Background: Type 2 diabetes mellitus is an important risk factor in the development of coronary artery disease (CAD) and is often associated with severe disease. However, this risk is not uniform, some patients remain free of CAD even after many years of treatment for diabetes. The present study was aimed to identify the factors that are associated with a favorable CAD profile. Methods: A case-control study of 76 patients with type 2 diabetes mellitus who were on treatment for more than 10years duration and undergoing a coronary angiogram for the evaluation of clinically suspected CAD at a tertiary care hospital were recruited for the study. The presence and absence of significant CAD was determined after a coronary angiogram. Clinical history, and anthropometric and biochemical parameters were analyzed. Insulin resistance was determined by the Homeostasis Model Assessment. Multiple logistic regressions were done to find out the factors associated for a favorable CAD profile. Results: The difference in HOMA-IR (2.37±0.69 VS 3.77±1.64, p<0.001) and urine microalbumin (24.15±32.16 VS 82.72±117.70, p=0.004) were found to be statistically significant among those who did not have CAD when compared to those who had CAD. The difference in lipid profile, HbA1C, fasting blood sugar, BMI, waist hip ratio, waist and hip circumference was not significant. The adjusted odds ratio for insulin resistance less than 2.5 (OR 9.09, 95% CI 1.91-41.83, p=0.005), females (OR 7.91, 95% CI 1.55-40.38, p=0.013) and microalbumin <20mg/l (OR 4.57, 95% CI 1.17-17.85, p=0.029) were independently associated with normal coronaries. The adjusted odds ratio for lipid profile, BMI, blood pressure and HbA1C were not significant. Conclusions: HOMA-IR less than 2.5, microalbuminuria less than 20mg/l and females are the factors appear to be associated with no apparent CAD.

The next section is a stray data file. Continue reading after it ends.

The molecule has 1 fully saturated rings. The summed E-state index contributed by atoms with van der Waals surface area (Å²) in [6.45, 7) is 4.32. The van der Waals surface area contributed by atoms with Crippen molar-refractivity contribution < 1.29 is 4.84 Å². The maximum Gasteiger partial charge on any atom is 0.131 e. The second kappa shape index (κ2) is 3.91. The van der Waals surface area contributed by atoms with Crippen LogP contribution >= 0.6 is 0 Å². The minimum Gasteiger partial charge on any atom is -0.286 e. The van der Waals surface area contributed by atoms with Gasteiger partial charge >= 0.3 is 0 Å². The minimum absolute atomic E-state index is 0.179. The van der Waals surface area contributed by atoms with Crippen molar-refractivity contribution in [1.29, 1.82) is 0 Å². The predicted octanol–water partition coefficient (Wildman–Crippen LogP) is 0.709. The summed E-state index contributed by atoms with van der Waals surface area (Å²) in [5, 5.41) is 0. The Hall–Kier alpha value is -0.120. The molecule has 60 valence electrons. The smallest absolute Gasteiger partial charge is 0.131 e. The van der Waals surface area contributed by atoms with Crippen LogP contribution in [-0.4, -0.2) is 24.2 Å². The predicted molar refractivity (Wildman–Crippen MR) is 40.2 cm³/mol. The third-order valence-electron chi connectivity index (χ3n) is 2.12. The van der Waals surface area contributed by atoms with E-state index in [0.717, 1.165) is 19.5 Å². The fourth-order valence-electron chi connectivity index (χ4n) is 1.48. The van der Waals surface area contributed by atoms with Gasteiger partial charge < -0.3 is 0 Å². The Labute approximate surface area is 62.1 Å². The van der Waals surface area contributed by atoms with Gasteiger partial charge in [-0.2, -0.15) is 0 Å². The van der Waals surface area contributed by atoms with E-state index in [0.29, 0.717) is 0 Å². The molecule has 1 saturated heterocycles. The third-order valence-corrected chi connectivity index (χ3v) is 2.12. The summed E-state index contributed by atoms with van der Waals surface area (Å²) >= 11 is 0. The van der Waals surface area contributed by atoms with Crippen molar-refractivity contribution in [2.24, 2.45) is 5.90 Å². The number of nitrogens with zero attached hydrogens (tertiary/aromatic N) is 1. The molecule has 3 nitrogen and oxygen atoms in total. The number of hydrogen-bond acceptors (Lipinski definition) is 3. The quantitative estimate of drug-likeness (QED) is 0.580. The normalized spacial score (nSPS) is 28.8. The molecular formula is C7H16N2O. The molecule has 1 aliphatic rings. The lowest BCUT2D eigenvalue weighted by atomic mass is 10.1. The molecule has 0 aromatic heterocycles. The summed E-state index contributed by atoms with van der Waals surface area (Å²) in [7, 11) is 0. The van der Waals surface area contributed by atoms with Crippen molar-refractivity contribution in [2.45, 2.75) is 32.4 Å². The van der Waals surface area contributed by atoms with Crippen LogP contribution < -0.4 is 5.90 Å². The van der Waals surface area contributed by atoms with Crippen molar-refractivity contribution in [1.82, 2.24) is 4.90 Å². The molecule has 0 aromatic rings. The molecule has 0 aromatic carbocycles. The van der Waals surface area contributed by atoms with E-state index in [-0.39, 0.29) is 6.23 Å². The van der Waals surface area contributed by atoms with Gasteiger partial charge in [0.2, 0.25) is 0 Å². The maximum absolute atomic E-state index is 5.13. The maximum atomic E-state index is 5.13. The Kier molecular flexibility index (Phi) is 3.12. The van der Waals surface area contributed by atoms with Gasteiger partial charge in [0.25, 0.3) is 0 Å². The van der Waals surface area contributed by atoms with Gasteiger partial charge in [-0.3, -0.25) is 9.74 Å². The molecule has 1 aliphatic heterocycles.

- Coronary artery disease
- Insulin resistance
- No apparent coronary artery disease
- Type 2 diabetes mellitus
ASJC Scopus subject areas
- Endocrinology, Diabetes and Metabolism
- Cardiology and Cardiovascular Medicine